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In our guide to the best Wi-Fi routers, it was notable to mention a trend: Smart homes are getting smarter and in-home Wi-Fi networks are becoming more crucial. Then Covid-19 came and the new work-from-home normal meant Wi-Fi reached the peak of crucial and then just kept climbing from there. From midnight TikTok swipes and streaming photos to streaming on Roku, playing video games via gaming consoles and listening to your favorite songs, everything you do online runs more smoothly with a strong home Wi-Fi router.
SKIP AHEAD How does Wi-Fi 6 work?
An increasing number of Wi-Fi devices you have in your home begs for a powerful router that can function without slowdowns and dropouts. The newest Wi-Fi tech on the market, Wi-Fi 6, might be able to increase your internet speeds and improve your experience.
What is Wi-Fi 6?
Every few years, Wi-Fi technology gets a little bit better. 2020 is one of those years. “Wi-Fi 6 is the next generation of Wi-Fi, aimed at improving connections through efficiency,” explained Rowell Dionicio, managing director of Packet6 and a Certified Wireless Networking Expert.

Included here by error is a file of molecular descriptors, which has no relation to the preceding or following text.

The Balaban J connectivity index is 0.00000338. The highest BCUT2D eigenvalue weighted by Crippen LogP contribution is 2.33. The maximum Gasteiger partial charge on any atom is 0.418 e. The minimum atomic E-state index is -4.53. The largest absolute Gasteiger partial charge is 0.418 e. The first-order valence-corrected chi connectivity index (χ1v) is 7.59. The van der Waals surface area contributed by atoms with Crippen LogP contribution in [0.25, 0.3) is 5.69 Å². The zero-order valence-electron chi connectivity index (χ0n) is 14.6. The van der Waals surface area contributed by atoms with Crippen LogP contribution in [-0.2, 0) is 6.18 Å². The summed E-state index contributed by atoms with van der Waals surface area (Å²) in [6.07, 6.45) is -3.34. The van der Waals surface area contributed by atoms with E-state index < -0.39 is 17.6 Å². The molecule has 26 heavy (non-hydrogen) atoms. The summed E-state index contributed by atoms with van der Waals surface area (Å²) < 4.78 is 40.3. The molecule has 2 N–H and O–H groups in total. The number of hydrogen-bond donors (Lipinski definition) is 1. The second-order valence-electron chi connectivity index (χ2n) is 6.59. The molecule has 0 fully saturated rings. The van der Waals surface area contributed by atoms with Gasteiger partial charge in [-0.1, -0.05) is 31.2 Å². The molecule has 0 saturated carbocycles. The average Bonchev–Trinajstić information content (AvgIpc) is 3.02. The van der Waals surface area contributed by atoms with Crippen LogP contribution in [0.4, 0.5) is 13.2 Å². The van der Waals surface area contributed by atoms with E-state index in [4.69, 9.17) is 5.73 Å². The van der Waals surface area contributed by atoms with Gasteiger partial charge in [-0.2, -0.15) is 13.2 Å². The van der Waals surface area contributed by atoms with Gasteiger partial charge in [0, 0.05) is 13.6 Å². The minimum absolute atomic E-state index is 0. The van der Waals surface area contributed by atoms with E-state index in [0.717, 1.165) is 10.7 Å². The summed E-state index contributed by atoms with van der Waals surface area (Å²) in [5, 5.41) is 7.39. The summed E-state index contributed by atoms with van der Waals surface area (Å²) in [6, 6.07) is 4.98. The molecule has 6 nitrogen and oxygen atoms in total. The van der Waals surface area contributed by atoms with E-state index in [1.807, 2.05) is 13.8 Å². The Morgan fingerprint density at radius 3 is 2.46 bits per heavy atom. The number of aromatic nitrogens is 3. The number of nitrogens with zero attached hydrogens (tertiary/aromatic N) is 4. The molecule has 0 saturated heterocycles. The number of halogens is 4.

Specifically, Wi-Fi 6 allows for faster speeds, better battery life for connected devices like your phone and less congestion — which is increasingly important given the availability of Wi-Fi connected TVs, voice assistants, laptops, soundbars, thermostats and other smart devices. Wi-Fi 6 is also a simpler naming scheme than previous iterations of the Wi-Fi standard, which used confusing names like “802.11n” and “802.11ac.”
How does a Wi-Fi 6 router work?
It's important to note that a faster Wi-Fi router doesn’t necessarily mean your internet will get faster across the board: Your internet speed is likely much lower than the theoretical maximum of a decent router, even from its previous generation.
In other words you should set realistic expectations for your new Wi-Fi 6 router — unless you have a very fast internet connection and will be replacing a very old router.
- A Wi-Fi 6 router won’t necessarily double the speed of file downloads, YouTube videos, and web pages.